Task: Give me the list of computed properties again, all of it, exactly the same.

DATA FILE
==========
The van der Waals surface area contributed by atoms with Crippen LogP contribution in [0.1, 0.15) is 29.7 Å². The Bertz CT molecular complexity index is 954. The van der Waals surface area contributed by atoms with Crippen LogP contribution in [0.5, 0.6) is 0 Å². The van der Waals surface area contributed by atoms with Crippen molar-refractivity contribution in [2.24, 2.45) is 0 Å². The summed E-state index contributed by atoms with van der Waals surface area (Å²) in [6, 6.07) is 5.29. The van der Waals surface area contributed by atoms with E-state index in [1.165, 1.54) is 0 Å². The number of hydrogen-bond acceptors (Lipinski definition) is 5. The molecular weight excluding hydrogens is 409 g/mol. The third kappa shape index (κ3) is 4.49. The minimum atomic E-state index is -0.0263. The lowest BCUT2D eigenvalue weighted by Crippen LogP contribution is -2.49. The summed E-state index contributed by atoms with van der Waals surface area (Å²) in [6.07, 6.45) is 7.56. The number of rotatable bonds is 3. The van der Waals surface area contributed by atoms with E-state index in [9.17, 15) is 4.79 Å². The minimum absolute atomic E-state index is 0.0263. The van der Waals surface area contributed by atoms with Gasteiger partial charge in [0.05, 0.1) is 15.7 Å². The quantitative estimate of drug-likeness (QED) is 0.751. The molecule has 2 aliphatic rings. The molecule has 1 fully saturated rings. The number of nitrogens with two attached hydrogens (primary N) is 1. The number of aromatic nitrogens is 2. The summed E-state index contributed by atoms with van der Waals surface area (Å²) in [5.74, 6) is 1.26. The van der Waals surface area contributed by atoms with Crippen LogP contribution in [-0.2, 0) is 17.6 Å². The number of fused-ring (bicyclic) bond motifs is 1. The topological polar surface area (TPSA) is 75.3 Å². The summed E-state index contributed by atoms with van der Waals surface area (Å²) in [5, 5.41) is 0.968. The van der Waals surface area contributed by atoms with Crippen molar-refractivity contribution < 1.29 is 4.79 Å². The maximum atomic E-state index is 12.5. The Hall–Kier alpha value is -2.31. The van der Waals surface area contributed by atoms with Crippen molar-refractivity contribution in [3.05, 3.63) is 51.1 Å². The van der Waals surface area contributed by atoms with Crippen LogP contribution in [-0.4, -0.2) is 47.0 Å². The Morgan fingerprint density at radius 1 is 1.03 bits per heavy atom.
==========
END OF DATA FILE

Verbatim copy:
The van der Waals surface area contributed by atoms with Crippen LogP contribution in [0.1, 0.15) is 29.7 Å². The Bertz CT molecular complexity index is 954. The van der Waals surface area contributed by atoms with Crippen LogP contribution in [0.5, 0.6) is 0 Å². The van der Waals surface area contributed by atoms with Crippen molar-refractivity contribution in [2.24, 2.45) is 0 Å². The summed E-state index contributed by atoms with van der Waals surface area (Å²) in [6, 6.07) is 5.29. The van der Waals surface area contributed by atoms with E-state index in [1.165, 1.54) is 0 Å². The number of hydrogen-bond acceptors (Lipinski definition) is 5. The molecular weight excluding hydrogens is 409 g/mol. The third kappa shape index (κ3) is 4.49. The minimum atomic E-state index is -0.0263. The lowest BCUT2D eigenvalue weighted by Crippen LogP contribution is -2.49. The summed E-state index contributed by atoms with van der Waals surface area (Å²) in [6.07, 6.45) is 7.56. The number of rotatable bonds is 3. The van der Waals surface area contributed by atoms with E-state index in [9.17, 15) is 4.79 Å². The minimum absolute atomic E-state index is 0.0263. The van der Waals surface area contributed by atoms with Gasteiger partial charge in [0.05, 0.1) is 15.7 Å². The quantitative estimate of drug-likeness (QED) is 0.751. The molecule has 2 aliphatic rings. The molecule has 1 fully saturated rings. The number of nitrogens with two attached hydrogens (primary N) is 1. The number of aromatic nitrogens is 2. The summed E-state index contributed by atoms with van der Waals surface area (Å²) in [5.74, 6) is 1.26. The van der Waals surface area contributed by atoms with Crippen LogP contribution in [-0.2, 0) is 17.6 Å². The number of fused-ring (bicyclic) bond motifs is 1. The topological polar surface area (TPSA) is 75.3 Å². The summed E-state index contributed by atoms with van der Waals surface area (Å²) in [5, 5.41) is 0.968. The van der Waals surface area contributed by atoms with Crippen molar-refractivity contribution < 1.29 is 4.79 Å². The maximum atomic E-state index is 12.5. The Hall–Kier alpha value is -2.31. The van der Waals surface area contributed by atoms with Crippen molar-refractivity contribution in [3.05, 3.63) is 51.1 Å². The van der Waals surface area contributed by atoms with Crippen LogP contribution in [-0.4, -0.2) is 47.0 Å². The Morgan fingerprint density at radius 1 is 1.03 bits per heavy atom.